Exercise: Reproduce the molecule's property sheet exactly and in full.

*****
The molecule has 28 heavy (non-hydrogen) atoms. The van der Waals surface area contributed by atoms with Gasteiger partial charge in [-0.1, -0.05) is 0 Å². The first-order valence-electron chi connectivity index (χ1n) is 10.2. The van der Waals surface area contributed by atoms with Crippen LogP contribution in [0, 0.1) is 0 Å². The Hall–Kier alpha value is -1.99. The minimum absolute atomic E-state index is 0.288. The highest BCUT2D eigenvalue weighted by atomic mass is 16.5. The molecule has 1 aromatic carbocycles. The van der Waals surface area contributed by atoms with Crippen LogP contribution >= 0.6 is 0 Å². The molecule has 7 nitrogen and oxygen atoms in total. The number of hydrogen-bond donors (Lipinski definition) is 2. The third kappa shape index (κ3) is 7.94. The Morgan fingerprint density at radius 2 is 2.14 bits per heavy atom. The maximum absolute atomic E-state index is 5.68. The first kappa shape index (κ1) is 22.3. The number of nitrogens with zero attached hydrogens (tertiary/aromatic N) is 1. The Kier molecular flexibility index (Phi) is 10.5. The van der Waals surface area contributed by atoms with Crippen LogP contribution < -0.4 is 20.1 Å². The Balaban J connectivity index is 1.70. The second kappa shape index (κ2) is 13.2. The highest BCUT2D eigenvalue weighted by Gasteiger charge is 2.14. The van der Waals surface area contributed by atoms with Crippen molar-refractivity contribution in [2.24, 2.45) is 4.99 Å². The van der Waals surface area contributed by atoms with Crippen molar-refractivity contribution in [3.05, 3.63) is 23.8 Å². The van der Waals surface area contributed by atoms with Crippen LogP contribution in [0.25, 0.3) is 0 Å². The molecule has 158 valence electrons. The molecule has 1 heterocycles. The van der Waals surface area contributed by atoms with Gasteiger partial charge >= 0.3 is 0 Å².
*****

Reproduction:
The molecule has 28 heavy (non-hydrogen) atoms. The van der Waals surface area contributed by atoms with Gasteiger partial charge in [-0.1, -0.05) is 0 Å². The first-order valence-electron chi connectivity index (χ1n) is 10.2. The van der Waals surface area contributed by atoms with Crippen LogP contribution in [0, 0.1) is 0 Å². The Hall–Kier alpha value is -1.99. The minimum absolute atomic E-state index is 0.288. The highest BCUT2D eigenvalue weighted by atomic mass is 16.5. The molecule has 1 aromatic carbocycles. The van der Waals surface area contributed by atoms with Crippen LogP contribution >= 0.6 is 0 Å². The molecule has 7 nitrogen and oxygen atoms in total. The number of hydrogen-bond donors (Lipinski definition) is 2. The third kappa shape index (κ3) is 7.94. The Morgan fingerprint density at radius 2 is 2.14 bits per heavy atom. The maximum absolute atomic E-state index is 5.68. The first kappa shape index (κ1) is 22.3. The number of nitrogens with zero attached hydrogens (tertiary/aromatic N) is 1. The Kier molecular flexibility index (Phi) is 10.5. The van der Waals surface area contributed by atoms with Crippen LogP contribution < -0.4 is 20.1 Å². The Balaban J connectivity index is 1.70. The second kappa shape index (κ2) is 13.2. The highest BCUT2D eigenvalue weighted by Gasteiger charge is 2.14. The van der Waals surface area contributed by atoms with Crippen molar-refractivity contribution in [2.24, 2.45) is 4.99 Å². The van der Waals surface area contributed by atoms with Crippen molar-refractivity contribution in [3.05, 3.63) is 23.8 Å². The van der Waals surface area contributed by atoms with Crippen LogP contribution in [0.25, 0.3) is 0 Å². The molecule has 158 valence electrons. The molecule has 1 heterocycles. The van der Waals surface area contributed by atoms with Gasteiger partial charge >= 0.3 is 0 Å².